Education

YSU Receives Patent for Solar Panel Wind Deflector

YOUNGSTOWN, Ohio – Northern States Metals faced a dilemma in installing the racks it used to make that secured solar panels atop flat roofs: how to protect the panels from winds that could move them out of position if not blow them off.

“The panels could be bolted to the roof but that leads to a structural weakening of the roof,” Ganesh Kudav, a professor of mechanical engineering at Youngstown State University, explained Monday. Secure the racks with ballast and the weight of the ballast threatens the structural integrity of the building.

Northern States approached Kudav and Yogendra Panta, then an assistant professor of mechanical engineering at YSU. In February 2010, the company had donated a wind tunnel to its College of Science, Technology, Engineering and Mathematics.

Monday morning, in the room that holds the wind tunnel, Kudav showed off the solution – for which YSU earlier this spring received its second patent – a solar panel wind deflector and told how it works. He is credited as a co-inventor on the patent awarded the university.

Kudav, introduced by YSU President Jim Tressel, was joined by the interim provost, Martin Abraham, and the interim dean of the STEM college, Gregg Sturrus.

Kudav’s invention, Tressel said, “is an extraordinary opportunity for us to show [YSU’s] continued pursuit of knowledge and excellence and our emergence as a research university.”

Undergraduates as well as graduate students join faculty in their research, the president and interim dean noted. Kudav cited Mark Harvey, who has since graduated with a baccalaureate in engineering, and Mike Yatsco, a graduate student, for their work on the solar panel wind deflector, along with Panta.

The model Kudav displayed looks deceptively simple.

Kudav and his colleagues in the mechanical engineering department had to determine its shape, placement and composition. “What was he optimal profile to reduce the uplift of the wind?” Kudav asked rhetorically. Was it the curve along a parabola — or the curve along an ellipse – that would better divert the brunt of the wind?

His design, he said, would eliminate, not simply reduce, the need for ballast. He described Northern States Metals as “very receptive to the final report.”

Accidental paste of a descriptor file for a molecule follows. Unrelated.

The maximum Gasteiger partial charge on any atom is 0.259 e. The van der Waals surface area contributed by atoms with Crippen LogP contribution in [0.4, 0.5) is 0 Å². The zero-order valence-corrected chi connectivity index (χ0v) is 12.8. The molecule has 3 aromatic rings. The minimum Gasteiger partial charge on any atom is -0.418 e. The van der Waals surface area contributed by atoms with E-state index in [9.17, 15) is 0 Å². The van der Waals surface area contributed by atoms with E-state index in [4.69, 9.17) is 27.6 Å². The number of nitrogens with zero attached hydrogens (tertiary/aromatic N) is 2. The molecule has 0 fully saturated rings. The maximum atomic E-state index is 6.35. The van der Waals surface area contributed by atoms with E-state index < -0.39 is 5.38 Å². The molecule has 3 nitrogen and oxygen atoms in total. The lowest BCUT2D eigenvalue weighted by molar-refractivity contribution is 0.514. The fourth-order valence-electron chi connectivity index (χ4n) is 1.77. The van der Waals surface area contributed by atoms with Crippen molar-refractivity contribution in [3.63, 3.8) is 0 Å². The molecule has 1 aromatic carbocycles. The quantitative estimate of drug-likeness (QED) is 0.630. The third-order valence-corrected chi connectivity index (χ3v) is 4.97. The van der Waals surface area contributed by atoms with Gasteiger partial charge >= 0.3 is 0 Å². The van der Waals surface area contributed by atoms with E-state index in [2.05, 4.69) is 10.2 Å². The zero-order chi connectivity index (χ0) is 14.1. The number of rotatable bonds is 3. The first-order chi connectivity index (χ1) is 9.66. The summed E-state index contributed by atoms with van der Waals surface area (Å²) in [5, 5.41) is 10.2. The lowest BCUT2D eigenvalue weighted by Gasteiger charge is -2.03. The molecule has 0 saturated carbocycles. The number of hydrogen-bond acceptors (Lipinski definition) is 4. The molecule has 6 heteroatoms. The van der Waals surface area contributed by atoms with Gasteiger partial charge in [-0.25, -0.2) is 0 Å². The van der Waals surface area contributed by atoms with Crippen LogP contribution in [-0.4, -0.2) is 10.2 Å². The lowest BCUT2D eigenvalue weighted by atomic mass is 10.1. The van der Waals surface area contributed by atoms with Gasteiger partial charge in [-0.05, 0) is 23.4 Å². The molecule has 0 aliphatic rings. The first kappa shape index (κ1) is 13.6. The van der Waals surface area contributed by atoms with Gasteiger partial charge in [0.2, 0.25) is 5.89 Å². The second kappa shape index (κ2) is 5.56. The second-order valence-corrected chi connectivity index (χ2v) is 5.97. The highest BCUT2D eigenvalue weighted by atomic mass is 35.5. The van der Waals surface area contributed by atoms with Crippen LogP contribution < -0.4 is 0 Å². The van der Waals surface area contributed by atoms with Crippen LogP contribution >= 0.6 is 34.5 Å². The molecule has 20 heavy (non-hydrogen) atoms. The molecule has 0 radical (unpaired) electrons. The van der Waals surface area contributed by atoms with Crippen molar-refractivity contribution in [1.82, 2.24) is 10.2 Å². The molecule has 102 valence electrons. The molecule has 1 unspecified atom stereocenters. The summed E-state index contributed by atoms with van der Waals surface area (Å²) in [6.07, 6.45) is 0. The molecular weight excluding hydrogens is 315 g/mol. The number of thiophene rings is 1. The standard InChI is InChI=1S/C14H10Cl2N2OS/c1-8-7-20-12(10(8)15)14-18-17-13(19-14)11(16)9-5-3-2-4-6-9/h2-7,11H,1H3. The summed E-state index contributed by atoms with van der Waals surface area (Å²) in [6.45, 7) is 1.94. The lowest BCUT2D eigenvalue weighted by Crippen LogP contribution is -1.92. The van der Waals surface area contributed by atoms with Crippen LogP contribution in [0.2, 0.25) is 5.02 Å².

His wind deflectors, “if strategically placed, do good job of reducing wind drag,” Kudav said. “I expect this has a lot of promise [commercially].”

Once the design had been computed – and the assumption was the wind deflectors would be made of aluminum, Kudav gave further thought to what material should be used to build them.

Aluminum was logical for two reasons: It’s “substantially lighter,” Kudav said, than the weights used to hold the solar panels in place. Moreover, Northern States is an aluminum extruder.

Further research explored whether there is an alternative to aluminum. Kudav and his team found “high strength plastics,” an even better material because “The density of aluminum is eight times that of plastic.”

Then there was the matter of where to position the wind deflectors.

Between Kudav’s testing with the wind tunnel and computer modeling, he found that having the deflectors surround the solar panels works best. “There are side winds along the roof as well,” he noted.

The model he displayed showed a solar panel at a 20-degree angle with one deflector just above the highest side, but the deflectors work on panels positioned at angles anywhere from 10 to 30 degrees. “Our patent covers up to 30 degrees,” Kudav said afterward. “A solar panel of 30 degrees is rare.”

His invention deflects the wind, directing it to pass over banks of as many as five solar panels.

The professor of mechanical engineering had two “Eureka” moments, he said, the first being his determination that an elliptical design is superior to a parabolic design. That’s because an elliptical curve continues where a parabolic curve turns flat.

The second was incorporating fins in the deflector “because they break the wind into small streams.”

The upshot is that Northern States Metals no longer makes racks for solar panels set on flat roofs, says its regional sales manager, John Philibin. It discontinued that line of its business about a year ago.

The racks it makes are “strictly” for solar panels mounted in the ground. “The markets keep changing,” Philibin said, and high-strength plastics are replacing metals in many applications.

Pictured: Ganesh Kudav, a professor of mechanical engineering at Youngstown State University.

Published by The Business Journal, Youngstown, Ohio.